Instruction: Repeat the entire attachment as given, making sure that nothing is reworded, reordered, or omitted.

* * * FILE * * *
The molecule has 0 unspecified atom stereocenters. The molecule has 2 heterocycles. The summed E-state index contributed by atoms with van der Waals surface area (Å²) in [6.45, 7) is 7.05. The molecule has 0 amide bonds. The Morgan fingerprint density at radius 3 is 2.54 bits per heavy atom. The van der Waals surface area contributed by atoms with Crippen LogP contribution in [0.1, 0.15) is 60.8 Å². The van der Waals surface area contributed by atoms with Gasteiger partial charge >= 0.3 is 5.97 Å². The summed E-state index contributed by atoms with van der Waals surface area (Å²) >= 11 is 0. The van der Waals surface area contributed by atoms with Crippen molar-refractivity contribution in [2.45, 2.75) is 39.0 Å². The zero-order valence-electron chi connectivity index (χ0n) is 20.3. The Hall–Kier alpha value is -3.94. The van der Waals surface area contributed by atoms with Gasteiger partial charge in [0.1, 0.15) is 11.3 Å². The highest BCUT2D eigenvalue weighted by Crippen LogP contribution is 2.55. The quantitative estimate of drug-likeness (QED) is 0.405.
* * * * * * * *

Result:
The molecule has 0 unspecified atom stereocenters. The molecule has 2 heterocycles. The summed E-state index contributed by atoms with van der Waals surface area (Å²) in [6.45, 7) is 7.05. The molecule has 0 amide bonds. The Morgan fingerprint density at radius 3 is 2.54 bits per heavy atom. The van der Waals surface area contributed by atoms with Crippen LogP contribution in [0.1, 0.15) is 60.8 Å². The van der Waals surface area contributed by atoms with Gasteiger partial charge >= 0.3 is 5.97 Å². The summed E-state index contributed by atoms with van der Waals surface area (Å²) >= 11 is 0. The van der Waals surface area contributed by atoms with Crippen molar-refractivity contribution in [2.45, 2.75) is 39.0 Å². The zero-order valence-electron chi connectivity index (χ0n) is 20.3. The Hall–Kier alpha value is -3.94. The van der Waals surface area contributed by atoms with Gasteiger partial charge in [0.1, 0.15) is 11.3 Å². The highest BCUT2D eigenvalue weighted by Crippen LogP contribution is 2.55. The quantitative estimate of drug-likeness (QED) is 0.405.